United Technologies Corp.'s purchase of avionics maker Rockwell Collins Inc. has gone from rumor to reality, but the end result won't drop the industrial giant from activists' radar.
The company announced late Monday that it would buy Rockwell Collins for $30 billion including debt. It's an expensive bet with a questionable payoff (read more here). When talk of an activist investor at United Technologies bubbled up last month, I wasn't surprised. That's still speculation, but the deal announcement and accompanying conference call still left many questions about what sort of hidden issues might be lurking in United Technologies' core business to make it spring for this megadeal now.
CEO Greg Hayes didn't really have great answers when questioned on the timing. Rockwell Collins completed its own $8.6 billion takeover of B/E Aerospace in April and has only gotten more expensive relative to United Technologies' own valuation. Hayes joked that when he joined Sundstrand in 1989 (the aerospace-systems company was ultimately acquired by United Technologies), one of its top takeover picks was Rockwell Collins. He chalked up the ultimate realization of the deal to "serendipity." Ok.
Timing is everything in M&A. It may have been that with Rockwell Collins's stock at a record and Boeing Co. and Airbus SE encroaching on suppliers' turf with a push into component manufacturing and after-market services, CEO Kelly Ortberg was more willing to listen to pitches. But was United Technologies in the best position to take on this gamble? It had plenty to work on without integrating a big deal.
Margins at its elevator business have been pinched as it recaptures market share in China; it's trying to re-energize its climate-controls business with new products, and most significantly, it's seeking to prove the $10 billion development cost for its new jet engine was money well spent as it tries to overcome roll-out foul-ups that have undermined its delivery goals. For what it's worth, United Technologies affirmed its 2017 organic growth and earnings targets, but what investors are really concerned about is 2018 and beyond.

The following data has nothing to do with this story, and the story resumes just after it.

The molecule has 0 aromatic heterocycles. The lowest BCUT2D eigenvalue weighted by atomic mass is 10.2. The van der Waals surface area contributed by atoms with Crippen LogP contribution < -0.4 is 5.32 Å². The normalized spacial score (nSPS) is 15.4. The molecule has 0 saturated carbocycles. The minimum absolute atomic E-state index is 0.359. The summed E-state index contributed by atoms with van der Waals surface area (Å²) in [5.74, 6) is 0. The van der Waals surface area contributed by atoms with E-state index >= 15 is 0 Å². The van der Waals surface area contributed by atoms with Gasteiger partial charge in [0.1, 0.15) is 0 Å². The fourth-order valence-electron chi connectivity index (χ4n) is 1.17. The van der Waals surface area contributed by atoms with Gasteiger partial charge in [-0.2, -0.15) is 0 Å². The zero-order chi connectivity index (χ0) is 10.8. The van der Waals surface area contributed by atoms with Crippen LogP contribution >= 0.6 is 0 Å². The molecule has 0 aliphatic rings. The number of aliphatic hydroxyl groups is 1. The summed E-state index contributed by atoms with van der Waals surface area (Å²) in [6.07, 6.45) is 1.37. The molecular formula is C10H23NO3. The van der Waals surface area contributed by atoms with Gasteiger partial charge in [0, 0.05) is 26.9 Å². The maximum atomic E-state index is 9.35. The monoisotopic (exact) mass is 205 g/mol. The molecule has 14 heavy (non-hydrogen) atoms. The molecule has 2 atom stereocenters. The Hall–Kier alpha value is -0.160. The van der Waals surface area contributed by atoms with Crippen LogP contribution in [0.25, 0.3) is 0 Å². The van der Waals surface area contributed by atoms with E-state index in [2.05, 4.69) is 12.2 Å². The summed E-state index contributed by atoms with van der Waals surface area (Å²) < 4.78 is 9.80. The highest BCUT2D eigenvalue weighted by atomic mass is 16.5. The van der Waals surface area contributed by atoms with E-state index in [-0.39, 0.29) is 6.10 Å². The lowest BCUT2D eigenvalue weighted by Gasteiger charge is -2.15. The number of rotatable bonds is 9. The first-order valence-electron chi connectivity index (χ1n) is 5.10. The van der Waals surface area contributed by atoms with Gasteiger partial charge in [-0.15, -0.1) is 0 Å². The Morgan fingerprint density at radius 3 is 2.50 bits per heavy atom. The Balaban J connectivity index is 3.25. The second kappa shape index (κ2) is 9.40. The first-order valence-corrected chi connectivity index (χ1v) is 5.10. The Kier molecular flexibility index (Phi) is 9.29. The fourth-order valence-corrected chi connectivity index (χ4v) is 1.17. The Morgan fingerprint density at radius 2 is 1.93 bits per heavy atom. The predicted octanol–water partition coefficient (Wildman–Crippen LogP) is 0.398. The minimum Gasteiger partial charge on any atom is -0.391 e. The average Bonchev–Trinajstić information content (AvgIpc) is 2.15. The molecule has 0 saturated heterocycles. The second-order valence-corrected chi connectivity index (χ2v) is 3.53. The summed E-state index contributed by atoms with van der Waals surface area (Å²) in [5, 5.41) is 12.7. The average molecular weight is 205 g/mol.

Hayes considers himself United Technologies' own activist and pledged to consider all strategic options for the company -- but only after the Rockwell Collins deal has been integrated and the synergies start to come through (it's targeting more than $500 million in cost savings by year four.) So that means the speculated breakup that would put United Technologies' aerospace divisions in one business and its climate-controls and elevator units in another is several years away, if it happens at all.
Hayes's logic for postponing consideration of a split is that United Technologies needs cash flow from all its operations to pay down the substantial amount of debt it's taking on for the Rockwell Collins deal. It also has to account for the increased costs that would come with duplicating back-office functions now shared across the company. I can understand that to a degree. Certainly adding a breakup on top of what is essentially a double integration of both B/E Aerospace and Rockwell Collins would have made this complicated deal even messier. But there are also risks to waiting.
For one, this means that United Technologies is potentially set up for a prolonged period of disruption rather than just ripping off the Band-Aid. It creates event risk from a credit perspective. And as we've seen with Eaton Corp. and Johnson Controls International Plc, investors can see through transformations that go only half-way, and they aren't willing to award premium valuations on the promise of a potential breakup down the road.
The dealmaking is done, but the drama isn't.
This column does not necessarily reflect the opinion of Bloomberg LP and its owners.
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Beth Williams at firstname.lastname@example.org